In this case, Transport Credentials are a SSL Certificate, and Pairing will interact with a Certificate Authority. The certificate rotates depending on the emission policy of the CA and can be renewed and invalidated countless times over the device lifecycle. The Certificate is a transient, asymmetric, device-specific, non-critical Transport Credential which can be in turn used to authenticate against the chosen Transport.
In this case, Transports should have no knowledge nor access to secrets or Authorization details: they rather have to comply with the configured CA and the certificate parsing, as the Certificate contains all needed information for Authorization as well.
Mutual SSL Authentication Flow
Side note: the Transport usually bears the public certificate of the CA, and actually interacts with the CA itself only if it exposes an OCSP endpoint and the Transport is capable of understanding it. In case the CA exposes a CRL, the Transport just makes sure to update its CRL from the CA every once in a while. In both cases, Transport's only interaction with the CA is the configuration of its SSL endpoint.
Pairing is designed to interact with an abstract certificate authority, given this authority is capable of:
- Emitting SSL Certificates with a custom CN (this is important in the Transport authentication flow)
- Revoking emitted certificates and exposing CRL/OCSP revocation information
and is accessible from a 3rd party (e.g. from a REST API). By default, Astarte supports Cloudflare's CFSSL, and also provides a minimal installation in its default deploy scripts. For bigger installations, especially in terms of number of connected devices, it is strongly advised to use a dedicated CFSSL installation. Also, Astarte Enterprise provides a number of additional features including support for other external CAs.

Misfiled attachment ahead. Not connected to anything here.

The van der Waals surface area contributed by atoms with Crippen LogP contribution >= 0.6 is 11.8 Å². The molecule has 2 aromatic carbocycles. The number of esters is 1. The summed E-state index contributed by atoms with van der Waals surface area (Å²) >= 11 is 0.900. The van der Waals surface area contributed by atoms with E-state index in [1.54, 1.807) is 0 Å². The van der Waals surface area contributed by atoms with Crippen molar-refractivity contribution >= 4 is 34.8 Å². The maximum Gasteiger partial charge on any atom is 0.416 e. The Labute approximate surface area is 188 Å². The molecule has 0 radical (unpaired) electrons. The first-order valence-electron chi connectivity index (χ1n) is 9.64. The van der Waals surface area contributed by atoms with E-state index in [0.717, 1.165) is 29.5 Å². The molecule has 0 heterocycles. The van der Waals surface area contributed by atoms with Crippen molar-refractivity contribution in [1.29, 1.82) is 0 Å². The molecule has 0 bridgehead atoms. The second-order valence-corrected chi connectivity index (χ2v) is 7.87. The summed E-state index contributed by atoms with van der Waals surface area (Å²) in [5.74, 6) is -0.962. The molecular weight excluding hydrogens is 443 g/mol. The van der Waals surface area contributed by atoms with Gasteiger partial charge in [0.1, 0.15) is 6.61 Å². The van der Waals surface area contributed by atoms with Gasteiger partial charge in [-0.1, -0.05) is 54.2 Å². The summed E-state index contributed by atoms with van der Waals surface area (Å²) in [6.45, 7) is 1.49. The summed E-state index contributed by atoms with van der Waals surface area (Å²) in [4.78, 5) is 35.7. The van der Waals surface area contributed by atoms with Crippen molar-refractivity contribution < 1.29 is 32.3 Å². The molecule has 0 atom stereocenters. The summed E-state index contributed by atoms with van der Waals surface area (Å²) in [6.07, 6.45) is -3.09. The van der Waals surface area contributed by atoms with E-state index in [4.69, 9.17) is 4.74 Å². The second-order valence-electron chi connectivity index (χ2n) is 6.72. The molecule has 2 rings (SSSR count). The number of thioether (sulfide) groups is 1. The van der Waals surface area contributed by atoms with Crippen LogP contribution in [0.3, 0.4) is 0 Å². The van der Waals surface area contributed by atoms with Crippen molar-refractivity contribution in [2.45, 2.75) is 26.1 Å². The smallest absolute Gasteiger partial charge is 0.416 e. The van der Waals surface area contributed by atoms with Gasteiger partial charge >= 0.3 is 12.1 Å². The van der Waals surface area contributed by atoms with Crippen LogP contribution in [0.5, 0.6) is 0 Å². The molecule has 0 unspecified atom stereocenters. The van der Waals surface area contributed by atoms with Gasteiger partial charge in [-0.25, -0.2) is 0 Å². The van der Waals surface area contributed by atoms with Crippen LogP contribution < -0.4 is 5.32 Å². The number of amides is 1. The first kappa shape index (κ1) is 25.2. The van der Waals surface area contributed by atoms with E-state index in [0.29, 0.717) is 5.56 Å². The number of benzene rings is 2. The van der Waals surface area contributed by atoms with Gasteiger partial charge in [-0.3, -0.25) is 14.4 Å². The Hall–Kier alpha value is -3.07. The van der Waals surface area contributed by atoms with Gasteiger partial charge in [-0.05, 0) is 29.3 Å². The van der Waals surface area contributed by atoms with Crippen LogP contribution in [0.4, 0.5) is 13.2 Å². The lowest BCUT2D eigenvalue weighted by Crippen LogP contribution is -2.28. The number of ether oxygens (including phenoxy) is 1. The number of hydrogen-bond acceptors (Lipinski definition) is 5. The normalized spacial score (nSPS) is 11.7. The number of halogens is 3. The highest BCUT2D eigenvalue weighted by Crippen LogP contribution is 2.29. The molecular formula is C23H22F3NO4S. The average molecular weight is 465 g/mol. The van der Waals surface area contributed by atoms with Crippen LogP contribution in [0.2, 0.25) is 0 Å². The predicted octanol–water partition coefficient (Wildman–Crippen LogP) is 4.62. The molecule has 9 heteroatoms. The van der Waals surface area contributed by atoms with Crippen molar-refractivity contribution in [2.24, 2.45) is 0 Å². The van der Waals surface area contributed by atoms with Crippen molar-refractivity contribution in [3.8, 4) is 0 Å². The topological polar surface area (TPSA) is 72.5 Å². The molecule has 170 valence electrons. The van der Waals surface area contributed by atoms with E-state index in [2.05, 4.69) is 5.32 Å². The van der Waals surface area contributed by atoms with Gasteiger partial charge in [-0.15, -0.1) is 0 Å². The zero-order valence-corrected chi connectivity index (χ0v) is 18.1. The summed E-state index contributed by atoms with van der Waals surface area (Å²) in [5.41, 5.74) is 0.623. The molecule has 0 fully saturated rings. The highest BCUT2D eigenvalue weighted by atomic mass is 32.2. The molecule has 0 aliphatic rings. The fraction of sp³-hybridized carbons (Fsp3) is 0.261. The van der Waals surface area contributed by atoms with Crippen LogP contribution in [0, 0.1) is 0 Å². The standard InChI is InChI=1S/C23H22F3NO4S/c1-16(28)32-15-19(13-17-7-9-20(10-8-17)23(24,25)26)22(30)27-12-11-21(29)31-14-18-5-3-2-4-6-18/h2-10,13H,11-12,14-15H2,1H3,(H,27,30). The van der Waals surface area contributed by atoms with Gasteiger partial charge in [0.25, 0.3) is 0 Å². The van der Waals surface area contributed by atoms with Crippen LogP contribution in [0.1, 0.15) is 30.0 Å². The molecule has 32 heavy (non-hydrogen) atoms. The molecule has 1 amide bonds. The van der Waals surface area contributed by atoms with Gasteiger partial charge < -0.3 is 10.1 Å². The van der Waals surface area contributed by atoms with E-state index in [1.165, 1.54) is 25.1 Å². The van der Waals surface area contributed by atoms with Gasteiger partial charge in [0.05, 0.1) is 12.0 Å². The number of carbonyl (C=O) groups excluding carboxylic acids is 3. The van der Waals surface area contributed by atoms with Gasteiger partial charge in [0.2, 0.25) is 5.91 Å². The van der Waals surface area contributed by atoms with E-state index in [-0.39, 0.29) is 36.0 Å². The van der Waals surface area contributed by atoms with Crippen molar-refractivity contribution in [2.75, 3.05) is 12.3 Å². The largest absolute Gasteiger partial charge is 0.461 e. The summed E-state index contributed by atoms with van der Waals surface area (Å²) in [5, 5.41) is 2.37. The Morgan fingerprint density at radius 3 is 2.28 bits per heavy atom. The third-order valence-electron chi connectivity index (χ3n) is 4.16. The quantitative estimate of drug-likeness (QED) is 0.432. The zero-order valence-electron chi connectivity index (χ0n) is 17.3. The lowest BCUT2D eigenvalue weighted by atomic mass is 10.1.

During the Pairing flow, the device must generate autonomously a Certificate Signing Request
(CSR) which will be in turn relayed by
Pairing to the configured Certificate Authority. Pairing will also provide the Certificate Authority
with a custom CN, which maps to
The CA must ensure the signed certificate carries this information, as it will be used by the Transport to authenticate the caller inside Astarte. Pairing, in fact, will also perform sanity checks over the signed certificate and reject it in case the CA fails to comply.
Agents are realm-level entities capable of registering a device into Astarte. Agents are a core concept in the Pairing mechanism, as no Device can request its Transport Credentials nor be authenticated against any Transport unless an Agent previously gave its consent and delivered its Credentials Secret.
The recommended configuration includes an authenticated Agent in a trusted physical environment (e.g.: the distribution facility of the device) which guarantees an isolated and safe routine for generating Credentials Secret. However, such a setup might not always be possible, and Astarte's SDK has an On Board Agent concept to allow a simpler registration procedure.